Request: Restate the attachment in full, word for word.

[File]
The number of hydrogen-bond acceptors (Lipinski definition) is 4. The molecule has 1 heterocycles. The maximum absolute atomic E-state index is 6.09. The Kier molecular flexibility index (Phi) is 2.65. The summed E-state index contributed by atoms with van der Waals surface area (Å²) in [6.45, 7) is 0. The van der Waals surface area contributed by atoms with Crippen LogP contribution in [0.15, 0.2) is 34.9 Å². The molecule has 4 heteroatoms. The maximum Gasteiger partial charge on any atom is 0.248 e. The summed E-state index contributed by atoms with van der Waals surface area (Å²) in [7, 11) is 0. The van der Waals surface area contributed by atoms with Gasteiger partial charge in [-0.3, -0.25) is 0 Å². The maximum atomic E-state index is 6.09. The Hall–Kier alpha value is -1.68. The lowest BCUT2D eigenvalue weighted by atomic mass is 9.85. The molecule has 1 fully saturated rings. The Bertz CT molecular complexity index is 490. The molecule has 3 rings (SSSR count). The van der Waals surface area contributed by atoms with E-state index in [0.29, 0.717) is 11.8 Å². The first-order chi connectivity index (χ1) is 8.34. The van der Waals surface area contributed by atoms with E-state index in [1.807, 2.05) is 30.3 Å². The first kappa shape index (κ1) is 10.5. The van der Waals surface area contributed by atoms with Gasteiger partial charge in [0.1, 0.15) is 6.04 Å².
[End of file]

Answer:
The number of hydrogen-bond acceptors (Lipinski definition) is 4. The molecule has 1 heterocycles. The maximum absolute atomic E-state index is 6.09. The Kier molecular flexibility index (Phi) is 2.65. The summed E-state index contributed by atoms with van der Waals surface area (Å²) in [6.45, 7) is 0. The van der Waals surface area contributed by atoms with Crippen LogP contribution in [0.15, 0.2) is 34.9 Å². The molecule has 4 heteroatoms. The maximum Gasteiger partial charge on any atom is 0.248 e. The summed E-state index contributed by atoms with van der Waals surface area (Å²) in [7, 11) is 0. The van der Waals surface area contributed by atoms with Gasteiger partial charge in [-0.3, -0.25) is 0 Å². The maximum atomic E-state index is 6.09. The Hall–Kier alpha value is -1.68. The lowest BCUT2D eigenvalue weighted by atomic mass is 9.85. The molecule has 1 fully saturated rings. The Bertz CT molecular complexity index is 490. The molecule has 3 rings (SSSR count). The van der Waals surface area contributed by atoms with E-state index in [0.29, 0.717) is 11.8 Å². The first-order chi connectivity index (χ1) is 8.34. The van der Waals surface area contributed by atoms with E-state index in [1.807, 2.05) is 30.3 Å². The first kappa shape index (κ1) is 10.5. The van der Waals surface area contributed by atoms with Gasteiger partial charge in [0.1, 0.15) is 6.04 Å².